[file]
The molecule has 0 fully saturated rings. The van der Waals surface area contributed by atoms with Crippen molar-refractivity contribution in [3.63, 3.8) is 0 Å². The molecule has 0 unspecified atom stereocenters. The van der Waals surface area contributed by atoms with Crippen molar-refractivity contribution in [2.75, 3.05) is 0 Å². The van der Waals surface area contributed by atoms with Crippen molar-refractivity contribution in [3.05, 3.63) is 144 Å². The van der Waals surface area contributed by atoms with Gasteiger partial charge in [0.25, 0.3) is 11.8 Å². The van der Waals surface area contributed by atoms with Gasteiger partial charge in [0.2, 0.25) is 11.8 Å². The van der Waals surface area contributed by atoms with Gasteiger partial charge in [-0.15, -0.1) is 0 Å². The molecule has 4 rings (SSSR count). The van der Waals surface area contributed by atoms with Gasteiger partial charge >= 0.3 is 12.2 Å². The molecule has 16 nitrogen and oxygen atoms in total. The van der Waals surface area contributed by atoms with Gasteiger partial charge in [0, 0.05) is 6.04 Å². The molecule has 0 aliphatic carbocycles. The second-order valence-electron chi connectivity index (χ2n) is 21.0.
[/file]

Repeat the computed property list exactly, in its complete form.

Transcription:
The molecule has 0 fully saturated rings. The van der Waals surface area contributed by atoms with Crippen molar-refractivity contribution in [3.63, 3.8) is 0 Å². The molecule has 0 unspecified atom stereocenters. The van der Waals surface area contributed by atoms with Crippen molar-refractivity contribution in [2.75, 3.05) is 0 Å². The van der Waals surface area contributed by atoms with Crippen molar-refractivity contribution in [3.05, 3.63) is 144 Å². The van der Waals surface area contributed by atoms with Gasteiger partial charge in [0.25, 0.3) is 11.8 Å². The van der Waals surface area contributed by atoms with Gasteiger partial charge in [0.2, 0.25) is 11.8 Å². The van der Waals surface area contributed by atoms with Gasteiger partial charge in [-0.15, -0.1) is 0 Å². The molecule has 4 rings (SSSR count). The van der Waals surface area contributed by atoms with Gasteiger partial charge >= 0.3 is 12.2 Å². The molecule has 16 nitrogen and oxygen atoms in total. The van der Waals surface area contributed by atoms with Gasteiger partial charge in [0, 0.05) is 6.04 Å². The molecule has 0 aliphatic carbocycles. The second-order valence-electron chi connectivity index (χ2n) is 21.0.